Does faith get in the way of Dueck and other Christian journalists delivering true, accurate news? Not according to Dueck, who explains that personal faith for Christian journalists is part of their reporting. “You look at something and say, ‘So how do I act in love for my neighbour for this story?’” she explains. That is, while you report based on the truth, you must do it in a loving and respectful way.

Dueck’s faith was certainly present during her trip to Sierra Leone in 2000 when she wrote an article for The Globe and Mail on the civil war taking place over blood diamonds entitled “Hell Has Had Its Turn.” She wrote the piece because she felt “it was our turn as Christian people and people of hope to speak into the war in Sierra Leone.”

And while faith is part of reporting for Christian journalists, being one doesn’t cause you to question it or to ignore stories that attack your beliefs, according to National Post religion reporter Charles Lewis. If anything, he says, Christian journalists are more likely to cover those kinds of stories: “Let’s put it this way; I wouldn’t not do a story about the abuse scandal in the Catholic church because I’m Catholic. In fact, I’ll do those stories easily because I think they need to be done.’”

The question of neutrality arises when it comes to religion and journalism, says Joseph Sinasac, editor of The Catholic Register from 1995 to 2009. He explains that this has been a heated topic of debate since he first got into journalism in the ’80s. “I think what you need is someone at arm’s length, meaning they operate under the same principles that any secular journalist would operate under. That is, principles of fairness, principles of accuracy and of a search for truth. If you have somebody operating under those principles, they are going to give you a fair and balanced report of something.”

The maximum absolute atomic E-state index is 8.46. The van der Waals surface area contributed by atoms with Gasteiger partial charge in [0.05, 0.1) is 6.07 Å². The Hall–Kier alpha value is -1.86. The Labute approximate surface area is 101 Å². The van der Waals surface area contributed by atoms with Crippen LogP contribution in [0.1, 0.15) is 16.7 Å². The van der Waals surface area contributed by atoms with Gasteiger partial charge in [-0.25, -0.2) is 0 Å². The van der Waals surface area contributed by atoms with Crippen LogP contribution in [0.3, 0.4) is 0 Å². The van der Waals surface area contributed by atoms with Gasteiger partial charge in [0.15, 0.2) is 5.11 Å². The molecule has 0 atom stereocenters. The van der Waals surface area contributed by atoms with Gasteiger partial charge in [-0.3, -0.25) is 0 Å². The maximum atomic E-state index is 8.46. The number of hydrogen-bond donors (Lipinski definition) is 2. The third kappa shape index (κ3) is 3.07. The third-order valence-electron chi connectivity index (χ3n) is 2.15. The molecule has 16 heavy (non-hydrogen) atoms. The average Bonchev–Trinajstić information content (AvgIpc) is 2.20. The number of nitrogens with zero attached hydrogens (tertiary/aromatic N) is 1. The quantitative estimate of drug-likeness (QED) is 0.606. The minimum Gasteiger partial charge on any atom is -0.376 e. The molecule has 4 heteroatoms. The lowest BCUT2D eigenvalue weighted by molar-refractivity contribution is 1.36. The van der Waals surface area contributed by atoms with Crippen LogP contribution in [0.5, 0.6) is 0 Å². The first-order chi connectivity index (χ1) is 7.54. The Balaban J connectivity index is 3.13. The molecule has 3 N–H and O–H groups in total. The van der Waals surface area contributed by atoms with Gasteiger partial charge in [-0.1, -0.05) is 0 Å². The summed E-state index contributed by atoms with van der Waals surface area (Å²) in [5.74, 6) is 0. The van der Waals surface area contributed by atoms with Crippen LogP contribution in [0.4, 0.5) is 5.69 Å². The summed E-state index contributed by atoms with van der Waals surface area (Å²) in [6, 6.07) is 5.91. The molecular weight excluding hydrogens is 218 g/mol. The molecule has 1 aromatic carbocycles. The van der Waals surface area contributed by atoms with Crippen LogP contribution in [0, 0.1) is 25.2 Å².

Deuck’s perspective on this differs from Sinasac’s. “I don’t think I’m neutral,” she says. “I think I’m looking very specifically for a Christian angle.” She adds that she doesn’t leave out “messy stories” or fail to tell stories that people don’t want to have told.

And though neutrality may be a large issue with Christian journalists, an even bigger one is the lack of Christian journalists in mainstream media in Canada. The reason for this, as Dueck explains, is that there aren’t enough of them nor are there enough places for them. She hopes that will change. “This is a very real part of people’s lives. Their walk with God is very deep, it’s very personal, it’s very tangible. When you’re a reporter who has that specialty in that area, you do get access to some stories that are incredible.”

Back at the set, while the show has wrapped, Dueck isn’t finished for the night. She still has another segment on aboriginal housing to tape, and smiles to her guests as she goes for a wardrobe change. People gather in the back to help themselves to sandwiches and beverages. They stand around, chatting with each other about the night’s show. I can see that these stories certainly are a very real part of people’s lives and I suddenly understand why Dueck does what she does.